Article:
Continuous training is necessary to keep your team performing at the highest level, but it is often dreaded by most employees (and sometimes management, too). When the email is sent out reminding everyone of the company-wide training session scheduled for that afternoon, most employees let out a groan and a sigh. Others will complain and consider it a waste of their time. After all, there are more important and pressing matters on their plates than going over the latest software update (which they’ve already been using for weeks).
When employees and management alike struggle to see the value in these training workshops, it can be extremely difficult for you, as a human resources professional, to keep them motivated and engaged enough to gain any true value from attending–the exact opposite of what you want. In order to motivate your team and present them with learning opportunities that will actually benefit your company, try implementing some of these below methods:
1. Discover what training is wanted as well as what’s needed
Obviously, there are going to be times when training is required regardless of how boring, repetitive, or unnecessary it may seem. Unfortunately, there are no ways around that. However, training workshops and other learning initiatives can be implemented even when they’re not required. If you want to help your team stay motivated and engaged during training, it helps if it’s training that your employees actually want.
When it comes to discovering what it is your team wants, the best method is always to ask. Gathering and implementing employee feedback is an important part of helping your employees feel heard. When your employees feel heard, they stay engaged and motivated. Gathering feedback surrounding training also informs you and your leadership team of where your employees may be struggling so that you can offer them the guidance they need to do their jobs well.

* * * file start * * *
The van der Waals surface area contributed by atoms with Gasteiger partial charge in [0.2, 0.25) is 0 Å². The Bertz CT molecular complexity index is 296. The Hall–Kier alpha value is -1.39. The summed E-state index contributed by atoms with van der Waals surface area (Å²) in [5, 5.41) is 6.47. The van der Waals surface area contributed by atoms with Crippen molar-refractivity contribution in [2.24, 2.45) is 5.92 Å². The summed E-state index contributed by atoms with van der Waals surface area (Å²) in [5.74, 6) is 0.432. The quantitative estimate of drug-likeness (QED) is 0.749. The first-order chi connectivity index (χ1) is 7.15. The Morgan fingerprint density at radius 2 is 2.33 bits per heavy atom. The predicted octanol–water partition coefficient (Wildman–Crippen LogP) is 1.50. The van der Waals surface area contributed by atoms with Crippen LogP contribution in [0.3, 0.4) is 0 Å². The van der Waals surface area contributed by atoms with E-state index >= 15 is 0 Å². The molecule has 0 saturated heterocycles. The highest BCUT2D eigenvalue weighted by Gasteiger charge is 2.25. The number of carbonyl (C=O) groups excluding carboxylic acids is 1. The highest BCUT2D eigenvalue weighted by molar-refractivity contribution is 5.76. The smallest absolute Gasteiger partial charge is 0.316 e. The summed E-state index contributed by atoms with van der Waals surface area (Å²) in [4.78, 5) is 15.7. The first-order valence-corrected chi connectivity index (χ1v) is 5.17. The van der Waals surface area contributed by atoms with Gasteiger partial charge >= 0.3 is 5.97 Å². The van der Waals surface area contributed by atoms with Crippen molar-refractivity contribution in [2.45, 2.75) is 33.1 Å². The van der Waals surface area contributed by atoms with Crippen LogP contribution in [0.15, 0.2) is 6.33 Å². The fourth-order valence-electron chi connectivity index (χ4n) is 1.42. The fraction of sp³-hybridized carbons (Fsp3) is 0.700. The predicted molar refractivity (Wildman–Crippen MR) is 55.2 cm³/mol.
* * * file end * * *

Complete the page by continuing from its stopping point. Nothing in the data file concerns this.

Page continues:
It can also be beneficial to incorporate training that is requested by your team, but it may not exactly seem like a necessity to you. There are many reasons a team member may request specific training. Whether they’re looking to expand their professional or personal knowledge, implementing that feedback will tell your team you are listening and you care about their wants as well as their needs. It also offers your employees the opportunity to earn transferable skills and knowledge to help them progress in their careers at your company.
2. Ensure training is easily accessible to everyone
When we say everyone, we do mean everyone–which means ensuring training is easy to access for employees in the office or those working from home. Each day, the possibility of returning to the office seems greater and greater. However, not all companies will have office spaces and not all team members are going to be able to commute to an office space. Hybrid work schedules are going to become much more common. With these factors in mind, you’re going to want to offer every employee the ability to access these pivotal trainings, whether they are doing it from home or from their office.
This method also applies to opening up the training sessions to everyone at your company, even if it isn’t initially for team members in their department. For instance, if you’re having a training session for the sales team to discuss the most effective sales techniques, you should also be allowing your customer service team to join if they would like. Perhaps someone on the customer service team aspires to join the sales team or maybe they will have something to gain from learning about the communication methods from sales and vice versa.